Protecting your privacy on social media
16 July 2018
The internet has opened our eyes to a whole world of new opportunities, from business to our personal lives. But take a look at any news programme and you’ll likely hear stories of privacy breaches and information sharing scams. This happens across the Internet and social media platforms, but one of the biggest ones creating headlines today is Facebook privacy and security with bugs sharing user content to the world and breaches of security exposing user data. Facebook is an extremely useful tool, so going cold turkey is not an option for many people. The question then becomes, what can I do to protect myself?
Why does this happen?
The Internet is full of free stuff. The stuff stays free because the creators are selling advertising to their customers. The more data about you they have, the better value the advertising becomes; they can more accurately target you with ads you might actually click on.
Almost every game, quiz or survey wants to hook into Facebook these days. Play on-line with your friends or let them know just how awesome you are at 70's music trivia. These things can be fun, however they are often intended as data gathering tools, designed to find out information about you.
And it's not always about advertising and selling you stuff. Scammers and hackers can use this information for a variety of reasons. The most high-profile example recently is the Cambridge Analytica breach made use of surveys to target Facebook users in the 2017 US elections.
So what can we do to protect ourselves while still enjoying the free stuff?
Facebook privacy and security settings
Note that this blog was written in July 2018. Facebook regularly updates its security settings; if things have changed use Google search for the latest updates.
What can others see?
It's sometimes useful to see what your Facebook page looks like publicly or to specific friends.
- Click your profile button, then click the "option" button on your cover image and chose View as.
Your profile contains information like your gender, date of birth and more. Most people like getting birthday greetings and advertising which schools they went to or where they work. You can, however, selectively hide any of this from your time line.
- Click your profile button then click About.
There are lots of settings in here. The settings are grouped into categories, for example the Contact and basic info category shown below. From here you can add or edit details and choose who can see those details.
- Choose a category to view or edit.
- To add information, click the appropriate + Add button, for example the "+ Add a mobile phone" to add a mobile phoneTo edit information, hover the mouse over it. A new Edit option will appear, with an icon indicating the current privacy setting. Clicking edit will let you change the information and also who is allowed to see it.
You should always hide your primary Facebook email address or phone number; the one you use to log in with. If this information is public, then you've given away half of what a hijacker needs to gain access to your account.
Several other core privacy features are located in the Privacy Settings page.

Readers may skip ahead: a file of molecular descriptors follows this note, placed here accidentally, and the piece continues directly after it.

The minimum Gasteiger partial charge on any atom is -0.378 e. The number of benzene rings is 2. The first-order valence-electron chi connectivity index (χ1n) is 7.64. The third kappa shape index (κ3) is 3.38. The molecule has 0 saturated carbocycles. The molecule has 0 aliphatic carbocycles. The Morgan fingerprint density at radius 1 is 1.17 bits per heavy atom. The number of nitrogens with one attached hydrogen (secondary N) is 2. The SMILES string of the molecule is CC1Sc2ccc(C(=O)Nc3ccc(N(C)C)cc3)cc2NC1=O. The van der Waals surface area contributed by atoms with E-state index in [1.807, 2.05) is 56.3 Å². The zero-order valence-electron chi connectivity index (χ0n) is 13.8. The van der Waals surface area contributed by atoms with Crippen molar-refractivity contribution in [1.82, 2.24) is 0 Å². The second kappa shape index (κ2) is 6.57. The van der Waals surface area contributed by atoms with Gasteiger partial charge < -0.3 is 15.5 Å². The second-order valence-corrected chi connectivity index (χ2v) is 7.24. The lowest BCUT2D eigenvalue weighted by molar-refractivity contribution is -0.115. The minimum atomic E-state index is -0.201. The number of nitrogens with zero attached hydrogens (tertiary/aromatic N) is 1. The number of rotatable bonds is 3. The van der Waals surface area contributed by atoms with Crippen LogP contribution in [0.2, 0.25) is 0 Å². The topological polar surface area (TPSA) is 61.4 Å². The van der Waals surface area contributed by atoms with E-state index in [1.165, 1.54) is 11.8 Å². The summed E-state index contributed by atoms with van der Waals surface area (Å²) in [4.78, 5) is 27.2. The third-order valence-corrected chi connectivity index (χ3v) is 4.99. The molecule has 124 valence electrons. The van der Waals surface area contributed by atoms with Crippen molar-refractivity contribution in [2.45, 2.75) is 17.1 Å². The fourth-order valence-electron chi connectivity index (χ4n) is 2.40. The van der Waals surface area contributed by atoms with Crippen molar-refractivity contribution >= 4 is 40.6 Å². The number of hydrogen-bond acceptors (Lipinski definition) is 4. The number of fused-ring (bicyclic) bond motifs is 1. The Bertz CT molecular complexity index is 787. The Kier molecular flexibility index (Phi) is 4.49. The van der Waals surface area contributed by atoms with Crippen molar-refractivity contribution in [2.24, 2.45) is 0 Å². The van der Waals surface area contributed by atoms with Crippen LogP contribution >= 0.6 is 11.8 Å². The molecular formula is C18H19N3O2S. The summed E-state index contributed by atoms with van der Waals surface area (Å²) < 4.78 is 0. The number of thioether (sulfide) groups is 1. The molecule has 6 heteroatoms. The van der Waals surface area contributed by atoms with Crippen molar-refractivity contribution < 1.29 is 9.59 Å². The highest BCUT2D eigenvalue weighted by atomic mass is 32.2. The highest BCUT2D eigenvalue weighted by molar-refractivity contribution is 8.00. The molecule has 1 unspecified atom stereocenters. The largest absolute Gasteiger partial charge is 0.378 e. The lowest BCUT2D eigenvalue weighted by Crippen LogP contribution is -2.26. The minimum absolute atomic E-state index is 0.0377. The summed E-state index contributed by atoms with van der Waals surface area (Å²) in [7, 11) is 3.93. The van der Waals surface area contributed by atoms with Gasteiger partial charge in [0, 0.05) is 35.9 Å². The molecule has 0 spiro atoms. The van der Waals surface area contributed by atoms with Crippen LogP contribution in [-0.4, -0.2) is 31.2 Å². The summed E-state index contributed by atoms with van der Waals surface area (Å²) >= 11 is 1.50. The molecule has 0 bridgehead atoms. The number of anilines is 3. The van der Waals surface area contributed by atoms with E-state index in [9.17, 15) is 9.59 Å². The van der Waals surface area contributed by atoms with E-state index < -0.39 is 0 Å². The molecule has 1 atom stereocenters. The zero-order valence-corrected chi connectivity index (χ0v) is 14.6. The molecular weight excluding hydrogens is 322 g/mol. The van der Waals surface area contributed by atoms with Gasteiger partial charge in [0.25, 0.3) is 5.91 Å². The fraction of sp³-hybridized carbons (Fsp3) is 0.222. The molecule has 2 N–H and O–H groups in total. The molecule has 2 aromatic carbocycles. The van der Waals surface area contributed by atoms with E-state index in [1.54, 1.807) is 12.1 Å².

- Click the Facebook menu button and choose Settings.
- Click the Privacy group of settings.
- Each setting has an Edit button where you can control who sees specific information.
- By far one of the most important controls is "Who can see your friends list?" This should be set to Friends or Only me. This one setting is used by so many malicious apps and scammers to spread around their wares.
- You should probably also set your email and phone to Friends and turn off search, unless you're using Facebook for publicity.
Facebook can be deeply personal to a lot of people, containing memories, favourite photos, friends come and gone. Making sure you are never locked out of your account and that it is secure is therefore something most people should consider.
- As with privacy, the security features are in the Facebook menu under Settings, then Security and login.
- Most of the time, you can reset your password if you have the same phone or email you signed up with. Choosing friends to help when you're locked out is an extra layer of safety if your account is ever unable to be accessed.
- This is where you change your Facebook password.
Apps and websites
This last set of privacy and security settings gives you control over which apps you have linked to your Facebook account, allowing you to see and remove them. It's worth reviewing this page regularly to check what has access and if you really want that access to continue.
So what now?
Facebook privacy and security is a big topic and there is lots happening! The settings outlined above are a sample of the most important ones to consider. There are still going to be bugs in the software that cause issues and there will still be security breaches. However armed with these tools you can make a start protecting your own data from the most common threats.
Finding the balance between security and convenience has been an area of concern for as long as we've tried to lock stuff away. Taking the time to look over your Facebook page and its settings helps you find the balance that is right for you and also for your friends. You can't break anything, so get in there and have a look!